The following is information on the Elephant Orphan named: ZURURA  (foster now)

Name Gender Date Born Location Found Age on Arrival Comments Reason for being Orphaned
 ZURURA  Male  Saturday, September 3, 2005 Found on Mukuki Ranch between Tsavo West and East  approximately seven to eight weeks old  He was found by miners having fallen into an open face Ruby mine on Mukuki Ranch  Man Made Cause for Separation 

Latest Updates on ZURURA:

View to Location map for ZURURA (opens a new window)

Most Recent Keeper's Diary Entry: (view all the latest entries for ZURURA)

1/6/2016 - Soon after leaving his stockade in the morning, Bomani walked and stood outside Barsalingas stockade. As soon as Barsilinga walked out, he found Bomani waiting for him as if he had a debt to pay. Without wasting any time, Bomani attacked Barsilinga. Barsilinga put up a spirited effort of defending himself.

Sities started her day with a snack in the form of nests that had fallen from the acacia tree in the compound. She collected a few nests that had been stripped off from the tree by the female weaver birds who had decided they were not good enough to lay their eggs in, and enjoyed feeding on them as she walked to get some lucerne. Mutara led the way to the browsing field and the orphans settled to browse in the Kanziku area where they were joined by ex orphans Nasalot, Lualeni, Madiba, Zurura, Ololoo, Rapsu and Orok. Kanjoro and Teleki spent some time in a pushing game. Later, the boys Kanjoro, Vuria and Bomani enjoyed feeding close to Rapsu as Laragai and Bongo browsed close to Madiba. Ololoo was at loggerheads with Orwa because Ololoo tried to climb on him. Orwa wasn't happy about this and as soon as Ololoo dismounted Orwa turned to defend himself.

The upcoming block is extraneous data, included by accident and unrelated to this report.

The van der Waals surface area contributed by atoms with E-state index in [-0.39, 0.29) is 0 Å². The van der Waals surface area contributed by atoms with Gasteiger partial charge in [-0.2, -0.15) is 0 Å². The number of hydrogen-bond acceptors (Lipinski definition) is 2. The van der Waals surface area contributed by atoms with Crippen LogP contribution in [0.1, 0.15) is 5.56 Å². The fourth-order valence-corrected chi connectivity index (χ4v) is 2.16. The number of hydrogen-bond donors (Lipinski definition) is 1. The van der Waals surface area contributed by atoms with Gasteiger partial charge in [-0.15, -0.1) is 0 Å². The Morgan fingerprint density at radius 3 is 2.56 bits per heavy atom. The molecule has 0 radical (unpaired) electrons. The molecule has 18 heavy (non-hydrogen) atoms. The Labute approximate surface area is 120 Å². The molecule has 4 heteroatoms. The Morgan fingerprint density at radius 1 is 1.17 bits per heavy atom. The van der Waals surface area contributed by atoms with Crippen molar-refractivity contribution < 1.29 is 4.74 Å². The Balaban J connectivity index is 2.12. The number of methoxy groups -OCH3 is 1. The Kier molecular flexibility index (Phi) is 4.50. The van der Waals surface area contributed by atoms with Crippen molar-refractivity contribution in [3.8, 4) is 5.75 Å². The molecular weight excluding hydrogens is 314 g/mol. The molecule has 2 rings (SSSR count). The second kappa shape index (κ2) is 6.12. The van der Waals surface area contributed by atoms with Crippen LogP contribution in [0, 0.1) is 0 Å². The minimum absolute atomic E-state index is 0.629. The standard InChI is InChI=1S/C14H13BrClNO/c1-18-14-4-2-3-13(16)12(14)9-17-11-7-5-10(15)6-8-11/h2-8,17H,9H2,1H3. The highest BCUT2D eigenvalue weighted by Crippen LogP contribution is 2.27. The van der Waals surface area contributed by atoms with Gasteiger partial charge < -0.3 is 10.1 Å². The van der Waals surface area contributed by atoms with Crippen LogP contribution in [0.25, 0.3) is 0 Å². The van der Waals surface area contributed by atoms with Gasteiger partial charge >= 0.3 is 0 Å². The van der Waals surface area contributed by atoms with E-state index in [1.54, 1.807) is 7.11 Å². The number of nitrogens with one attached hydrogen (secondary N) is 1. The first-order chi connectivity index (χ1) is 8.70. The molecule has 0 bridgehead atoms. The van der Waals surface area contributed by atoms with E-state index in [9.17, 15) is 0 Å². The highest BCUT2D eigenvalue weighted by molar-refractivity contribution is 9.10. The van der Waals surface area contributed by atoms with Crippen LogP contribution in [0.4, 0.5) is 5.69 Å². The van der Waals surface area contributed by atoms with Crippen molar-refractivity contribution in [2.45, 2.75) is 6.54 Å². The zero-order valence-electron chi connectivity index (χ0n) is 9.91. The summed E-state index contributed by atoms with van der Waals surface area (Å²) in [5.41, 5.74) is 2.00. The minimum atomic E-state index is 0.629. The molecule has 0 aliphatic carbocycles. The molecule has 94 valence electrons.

At mud bath time, the ex-orphans escorted the juniors for their mid day milk bottles and thereafter joined them in wallowing. Barsilinga played with Laragai as they dusted themselves with soil and later took their game into the water. When the juniors had enough of wallowing, Mutara led the way back to the browsing field. The ex-orphans were left in the water still wallowing apart from Nasalot who accompanied the juniors to the browsing field. In the evening Shukuru took her last dose of doxymycin, and now we have to see whether this has helped her condition to improve or not.

The Two Latest Photos of ZURURA: (view gallery of pictures for ZURURA)

 Zururu Zurura staying close to Naserian
Zururu
photo taken on 5/1/2007
Zurura staying close to Naserian
photo taken on 10/31/2005

ORPHAN PROFILE FOR: ZURURA (foster now)